Flu shots shouldn't get lost in Covid shuffle
December 18, 2020
The Carlton County Public Health and Human Services reports that despite a heavy focus on Covid-19, health officials have seen both confirmed cases and hospitalizations from influenza this fall. People ages 6 months and older are urged to get an annual flu vaccine if they have not already done so. Covid-19 and flu could spread simultaneously this winter. There is still time to get a flu vaccine to protect against influenza illness and serious flu complications.
Many of the prevention measures (wearing a mask, social distancing and good hand hygiene) we are taking for Covid-19 overlap with great protections for seasonal flu.
Here is a Q&A about the flu and the safety and effectiveness of vaccinations:
QWhat is the flu?
AThe flu is caused by viruses that attack the lungs, nose, and throat. This group of viruses is very different from those that cause stomach upset and diarrhea — or what some call the stomach flu. Flu symptoms can be mild or severe, but typically cause a cough, sore throat, body aches, and fever. Usually, the flu is more severe than a cold, and symptoms start very suddenly.
QWho is at high risk for the flu?
AMost healthy people will recover from the flu without complications. But many people are in an age group or have a condition that places them at high risk for complications. These groups include:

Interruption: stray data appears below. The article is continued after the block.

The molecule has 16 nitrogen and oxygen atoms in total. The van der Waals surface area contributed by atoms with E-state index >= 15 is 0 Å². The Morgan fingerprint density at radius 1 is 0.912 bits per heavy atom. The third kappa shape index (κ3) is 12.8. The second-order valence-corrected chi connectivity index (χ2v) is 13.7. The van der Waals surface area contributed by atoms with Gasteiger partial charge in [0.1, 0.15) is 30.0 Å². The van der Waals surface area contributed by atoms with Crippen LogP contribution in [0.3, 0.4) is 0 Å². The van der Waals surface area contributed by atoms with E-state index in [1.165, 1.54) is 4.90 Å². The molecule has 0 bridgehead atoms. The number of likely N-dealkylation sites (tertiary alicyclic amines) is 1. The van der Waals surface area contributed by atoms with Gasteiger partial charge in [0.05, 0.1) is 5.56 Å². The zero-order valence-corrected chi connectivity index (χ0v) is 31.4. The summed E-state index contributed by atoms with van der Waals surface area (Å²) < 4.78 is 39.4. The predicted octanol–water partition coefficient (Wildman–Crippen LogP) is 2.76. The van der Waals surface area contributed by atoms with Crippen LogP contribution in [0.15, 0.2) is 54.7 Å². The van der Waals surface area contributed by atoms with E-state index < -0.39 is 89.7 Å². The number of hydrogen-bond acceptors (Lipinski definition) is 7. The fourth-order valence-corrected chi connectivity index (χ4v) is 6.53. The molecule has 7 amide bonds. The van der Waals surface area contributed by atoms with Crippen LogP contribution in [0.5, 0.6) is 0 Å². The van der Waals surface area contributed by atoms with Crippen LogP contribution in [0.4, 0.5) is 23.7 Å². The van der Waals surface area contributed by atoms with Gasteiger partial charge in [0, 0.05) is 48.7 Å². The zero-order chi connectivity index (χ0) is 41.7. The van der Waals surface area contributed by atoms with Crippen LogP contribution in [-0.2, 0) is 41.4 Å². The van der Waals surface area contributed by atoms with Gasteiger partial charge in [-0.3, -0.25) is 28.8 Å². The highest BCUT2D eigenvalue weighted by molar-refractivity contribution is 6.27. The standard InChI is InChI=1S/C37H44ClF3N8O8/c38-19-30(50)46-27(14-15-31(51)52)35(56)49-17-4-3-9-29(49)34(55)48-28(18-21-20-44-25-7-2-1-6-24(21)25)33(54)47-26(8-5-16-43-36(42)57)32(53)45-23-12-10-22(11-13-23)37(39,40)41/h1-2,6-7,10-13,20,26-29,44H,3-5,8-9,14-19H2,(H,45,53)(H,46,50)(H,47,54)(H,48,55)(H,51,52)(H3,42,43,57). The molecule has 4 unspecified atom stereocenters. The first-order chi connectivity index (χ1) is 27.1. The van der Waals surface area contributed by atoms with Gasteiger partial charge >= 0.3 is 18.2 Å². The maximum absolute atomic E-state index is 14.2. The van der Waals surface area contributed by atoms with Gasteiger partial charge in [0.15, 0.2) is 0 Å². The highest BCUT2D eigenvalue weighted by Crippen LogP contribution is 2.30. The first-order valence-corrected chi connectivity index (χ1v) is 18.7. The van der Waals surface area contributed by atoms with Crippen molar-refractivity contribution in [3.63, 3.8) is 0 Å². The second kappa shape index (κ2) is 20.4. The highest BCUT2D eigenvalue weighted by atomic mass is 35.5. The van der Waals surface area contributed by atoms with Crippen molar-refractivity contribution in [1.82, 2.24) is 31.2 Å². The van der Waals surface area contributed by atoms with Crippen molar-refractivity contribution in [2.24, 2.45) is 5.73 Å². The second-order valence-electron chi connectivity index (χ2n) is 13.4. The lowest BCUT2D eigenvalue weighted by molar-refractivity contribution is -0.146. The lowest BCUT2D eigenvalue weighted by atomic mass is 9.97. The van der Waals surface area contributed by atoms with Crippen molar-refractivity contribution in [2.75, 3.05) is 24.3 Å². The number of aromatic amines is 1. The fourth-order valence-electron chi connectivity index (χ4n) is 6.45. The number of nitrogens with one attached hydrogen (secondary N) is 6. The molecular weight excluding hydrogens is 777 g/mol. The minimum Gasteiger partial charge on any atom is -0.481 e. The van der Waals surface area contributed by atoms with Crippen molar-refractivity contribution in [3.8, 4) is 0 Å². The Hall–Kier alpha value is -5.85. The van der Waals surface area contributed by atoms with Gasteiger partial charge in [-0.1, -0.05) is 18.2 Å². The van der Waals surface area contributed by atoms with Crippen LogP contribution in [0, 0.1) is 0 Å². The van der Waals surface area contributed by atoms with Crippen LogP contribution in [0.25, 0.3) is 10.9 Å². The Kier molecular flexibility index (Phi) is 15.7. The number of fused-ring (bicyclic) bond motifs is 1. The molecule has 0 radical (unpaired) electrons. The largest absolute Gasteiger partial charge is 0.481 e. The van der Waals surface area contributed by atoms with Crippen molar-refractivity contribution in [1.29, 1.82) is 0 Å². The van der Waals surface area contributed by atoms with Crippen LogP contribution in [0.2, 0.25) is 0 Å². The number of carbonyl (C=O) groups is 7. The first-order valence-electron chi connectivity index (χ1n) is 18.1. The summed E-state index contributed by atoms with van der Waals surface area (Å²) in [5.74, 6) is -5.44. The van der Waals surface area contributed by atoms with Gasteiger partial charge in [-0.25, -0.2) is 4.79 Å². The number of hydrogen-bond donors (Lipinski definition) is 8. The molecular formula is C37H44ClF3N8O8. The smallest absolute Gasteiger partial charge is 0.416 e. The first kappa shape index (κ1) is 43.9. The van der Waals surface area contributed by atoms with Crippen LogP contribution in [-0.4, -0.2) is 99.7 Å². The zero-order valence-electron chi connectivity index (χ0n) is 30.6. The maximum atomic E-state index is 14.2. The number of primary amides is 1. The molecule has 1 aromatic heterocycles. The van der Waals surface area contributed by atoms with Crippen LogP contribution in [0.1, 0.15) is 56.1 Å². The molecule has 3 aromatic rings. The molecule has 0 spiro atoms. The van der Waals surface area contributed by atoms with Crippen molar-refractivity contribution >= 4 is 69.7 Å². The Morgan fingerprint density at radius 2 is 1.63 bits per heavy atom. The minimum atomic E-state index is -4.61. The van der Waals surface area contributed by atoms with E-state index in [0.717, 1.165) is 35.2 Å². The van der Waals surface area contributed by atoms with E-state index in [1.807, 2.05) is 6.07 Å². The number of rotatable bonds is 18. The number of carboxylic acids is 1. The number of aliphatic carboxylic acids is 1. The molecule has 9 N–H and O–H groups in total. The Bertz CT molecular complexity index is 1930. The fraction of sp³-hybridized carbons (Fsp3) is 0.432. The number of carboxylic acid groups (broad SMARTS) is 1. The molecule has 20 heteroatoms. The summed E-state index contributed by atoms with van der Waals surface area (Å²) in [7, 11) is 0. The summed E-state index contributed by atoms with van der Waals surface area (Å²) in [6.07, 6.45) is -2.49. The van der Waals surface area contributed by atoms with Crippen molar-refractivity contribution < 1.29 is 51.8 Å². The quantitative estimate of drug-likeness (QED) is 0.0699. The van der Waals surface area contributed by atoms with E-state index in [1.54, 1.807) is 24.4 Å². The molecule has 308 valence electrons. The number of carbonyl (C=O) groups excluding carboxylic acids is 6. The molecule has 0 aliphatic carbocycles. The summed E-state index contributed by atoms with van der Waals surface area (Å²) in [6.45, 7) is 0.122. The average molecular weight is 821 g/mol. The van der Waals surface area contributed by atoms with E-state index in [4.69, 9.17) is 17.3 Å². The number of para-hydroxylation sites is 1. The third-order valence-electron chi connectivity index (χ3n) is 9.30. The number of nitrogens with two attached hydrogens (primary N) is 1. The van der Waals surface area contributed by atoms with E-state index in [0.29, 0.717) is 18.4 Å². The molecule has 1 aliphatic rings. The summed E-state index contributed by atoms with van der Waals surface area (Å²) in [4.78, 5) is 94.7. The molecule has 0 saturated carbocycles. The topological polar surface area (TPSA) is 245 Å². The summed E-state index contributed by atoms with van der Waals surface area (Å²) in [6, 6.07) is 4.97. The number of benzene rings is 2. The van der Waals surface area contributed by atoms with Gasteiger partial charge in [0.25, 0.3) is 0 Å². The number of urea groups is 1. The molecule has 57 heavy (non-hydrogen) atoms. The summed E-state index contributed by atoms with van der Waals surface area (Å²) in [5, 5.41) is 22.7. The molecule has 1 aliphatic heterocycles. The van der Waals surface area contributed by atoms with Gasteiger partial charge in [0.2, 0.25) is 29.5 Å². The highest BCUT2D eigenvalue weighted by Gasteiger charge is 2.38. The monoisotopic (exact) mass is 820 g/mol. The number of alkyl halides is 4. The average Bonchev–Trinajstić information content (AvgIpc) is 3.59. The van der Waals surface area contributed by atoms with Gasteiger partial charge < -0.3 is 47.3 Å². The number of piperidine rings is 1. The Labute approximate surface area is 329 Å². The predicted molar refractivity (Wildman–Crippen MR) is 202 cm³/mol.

• Children under age 5 years, but especially those under 2 years
• Adults over age 65 years
• Pregnant women
• People with chronic medical conditions, such as asthma, neurological and neurodevelopmental conditions, lung and heart disease, chronic kidney disease and diabetes, weakened immune system, and obesity.
QHow effective is the flu vaccine?
AEfficacy can vary based on factors such as how healthy you are, how old you are, and whether you’ve been vaccinated before. While the vaccine won’t prevent every case of flu, it is the most specific tool we have against the flu. Even in years when efficacy is low, influenza vaccination prevents severe disease and death.
QIs the flu vaccine safe?
AYear after year, the flu vaccine is shown to be safe. They have been extensively studied for safety and are continually monitored. If you have not received your flu shot yet, it is not too late.